Disable Power steering - Fuelly Forums

Android Users - Coming Soon! - Migrating from aCar 4.8 to 5.0

Reply
 
Thread Tools Display Modes
 
Old 10-28-2007, 04:45 AM   #1
Registered Member
 
brucepick's Avatar
 
Join Date: Feb 2007
Posts: 722
Country: United States
Location: Connecticut
Disable Power steering

I'm considering removing the belt that runs the power steering.
It also runs the a/c which hasn't worked for many years.

A/C compressor is clutch-driven; I'd suppose there are slight losses in spinning the clutch even when not engaged. However bigger losses in running the p/s pump constantly.

Any thoughts or comments?
Steering is lighter now with 46 psi in front and 44 rear. So it might be reasonable to drive with p/s disabled.
__________________

__________________
Currently getting +/- 50 mpg in fall weather. EPA is 31/39 so not too shabby. WAI, fuel cutoff switch, full belly pan, smooth wheel covers.

Now driving '97 Civic HX; tires ~ 50 psi. '89 Volvo 240 = semi-retired.
brucepick is offline   Reply With Quote
Old 10-28-2007, 06:14 AM   #2
Registered Member
 
Join Date: Apr 2007
Posts: 336
Country: United States
i took the ps and ac off in my civic, its not that hard. my ac also didnt work so i just took off the belt and the compressor (save pounds) and the power steering, take off the belt and put a manual steering rack on it, and plug the 2 holes that the power steering fluid goes to.

my mpg wasnt really that noticable, but the car certainly has more power as its freed up power
__________________

civic94 is offline   Reply With Quote
Old 10-28-2007, 09:17 AM   #3
Registered Member
 
kickflipjr's Avatar
 
Join Date: Sep 2005
Posts: 933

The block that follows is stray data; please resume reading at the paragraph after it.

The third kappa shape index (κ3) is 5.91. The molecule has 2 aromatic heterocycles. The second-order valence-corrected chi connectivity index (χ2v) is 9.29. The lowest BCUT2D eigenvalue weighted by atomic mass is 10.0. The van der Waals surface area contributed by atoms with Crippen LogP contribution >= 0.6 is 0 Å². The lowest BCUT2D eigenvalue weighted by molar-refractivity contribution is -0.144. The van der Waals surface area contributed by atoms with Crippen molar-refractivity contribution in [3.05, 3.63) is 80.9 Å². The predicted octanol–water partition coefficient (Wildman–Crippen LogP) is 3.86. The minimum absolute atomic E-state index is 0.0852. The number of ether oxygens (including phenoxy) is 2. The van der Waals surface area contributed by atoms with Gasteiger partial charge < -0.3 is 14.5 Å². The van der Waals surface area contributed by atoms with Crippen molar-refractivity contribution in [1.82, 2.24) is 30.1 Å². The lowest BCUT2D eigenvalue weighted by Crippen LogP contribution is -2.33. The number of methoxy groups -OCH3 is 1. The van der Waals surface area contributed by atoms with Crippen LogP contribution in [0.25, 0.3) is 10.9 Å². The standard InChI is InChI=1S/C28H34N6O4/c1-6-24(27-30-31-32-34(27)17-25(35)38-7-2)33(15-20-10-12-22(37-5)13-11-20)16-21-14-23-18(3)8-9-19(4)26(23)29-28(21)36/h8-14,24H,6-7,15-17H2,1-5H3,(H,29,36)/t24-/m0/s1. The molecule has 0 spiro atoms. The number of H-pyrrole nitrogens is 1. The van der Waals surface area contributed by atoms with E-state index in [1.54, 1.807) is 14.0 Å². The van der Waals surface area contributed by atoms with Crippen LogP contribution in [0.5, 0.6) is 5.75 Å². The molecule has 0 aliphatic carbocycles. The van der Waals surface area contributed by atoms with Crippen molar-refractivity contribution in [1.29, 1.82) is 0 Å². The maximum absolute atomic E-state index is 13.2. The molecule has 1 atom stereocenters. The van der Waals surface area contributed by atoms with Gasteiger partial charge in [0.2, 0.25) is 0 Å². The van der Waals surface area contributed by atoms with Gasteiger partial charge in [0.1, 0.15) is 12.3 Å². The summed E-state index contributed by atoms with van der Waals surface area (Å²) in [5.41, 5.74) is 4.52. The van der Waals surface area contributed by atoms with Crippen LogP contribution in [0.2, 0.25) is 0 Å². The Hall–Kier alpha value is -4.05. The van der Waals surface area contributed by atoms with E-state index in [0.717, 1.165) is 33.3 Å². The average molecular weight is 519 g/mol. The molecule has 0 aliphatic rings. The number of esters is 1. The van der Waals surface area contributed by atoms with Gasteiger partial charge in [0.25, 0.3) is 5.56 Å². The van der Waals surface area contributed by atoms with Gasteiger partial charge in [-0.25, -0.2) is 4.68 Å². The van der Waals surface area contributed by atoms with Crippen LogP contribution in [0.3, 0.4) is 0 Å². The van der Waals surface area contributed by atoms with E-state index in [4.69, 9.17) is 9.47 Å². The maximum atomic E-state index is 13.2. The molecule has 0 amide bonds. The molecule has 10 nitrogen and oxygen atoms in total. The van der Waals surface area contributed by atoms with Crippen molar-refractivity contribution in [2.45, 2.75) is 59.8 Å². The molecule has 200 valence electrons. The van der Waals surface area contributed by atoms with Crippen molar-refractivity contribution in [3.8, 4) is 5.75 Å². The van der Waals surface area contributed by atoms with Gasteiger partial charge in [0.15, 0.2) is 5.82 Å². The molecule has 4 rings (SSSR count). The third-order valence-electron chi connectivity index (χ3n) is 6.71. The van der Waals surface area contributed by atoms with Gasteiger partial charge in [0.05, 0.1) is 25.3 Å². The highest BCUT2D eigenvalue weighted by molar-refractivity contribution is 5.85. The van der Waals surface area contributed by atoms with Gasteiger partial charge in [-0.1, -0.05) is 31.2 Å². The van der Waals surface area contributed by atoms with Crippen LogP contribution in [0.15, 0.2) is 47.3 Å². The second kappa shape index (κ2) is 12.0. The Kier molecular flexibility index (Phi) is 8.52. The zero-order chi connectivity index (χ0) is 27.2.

Country: United States
I think someone did a test on removing ac/ps belts. It showed a slight increase in mpg 1-2. I will find it, just wait a sec...


Here:

http://www.gassavers.org/showthread....power+steering

According to these tests AC drag is worse then PS drag.
__________________
2008 EPA adjusted:


Distance traveled by bicycle in 2007= 1,830ish miles
Average commute speed=25mph (yes, that's in a car)
kickflipjr is offline   Reply With Quote
Old 10-28-2007, 09:22 AM   #4
*shrug*
 
Join Date: Sep 2005
Posts: 6,195
Country: United States
I think dyno tests usually show it as a couple of spare horsepower. I really like that my car never came with power steering, boo yah.

Is there a chance you can swap in a manual steering rack?
SVOboy is offline   Reply With Quote
Old 10-28-2007, 06:08 PM   #5
Registered Member
 
brucepick's Avatar
 
Join Date: Feb 2007
Posts: 722
Country: United States
Location: Connecticut
My concerns are really about risk of damage to the rack from lube not circulating or to the crank pulley which is a harmonic damper, with a middle rubber ring. Any comments on those?

Yeah, could swap in a manual rack. Last used in the '79 model year so probably getting a bit scarce. Plus time and money are at a premium.

However it's SO easy to remove the belt that I'm tempted. A box cutter will do the job if I don't care about keeping the belt. Or I hear one can remove the belt using a screwdriver between belt + pulley, and breaker bar on the crank bolt to rotate the crank.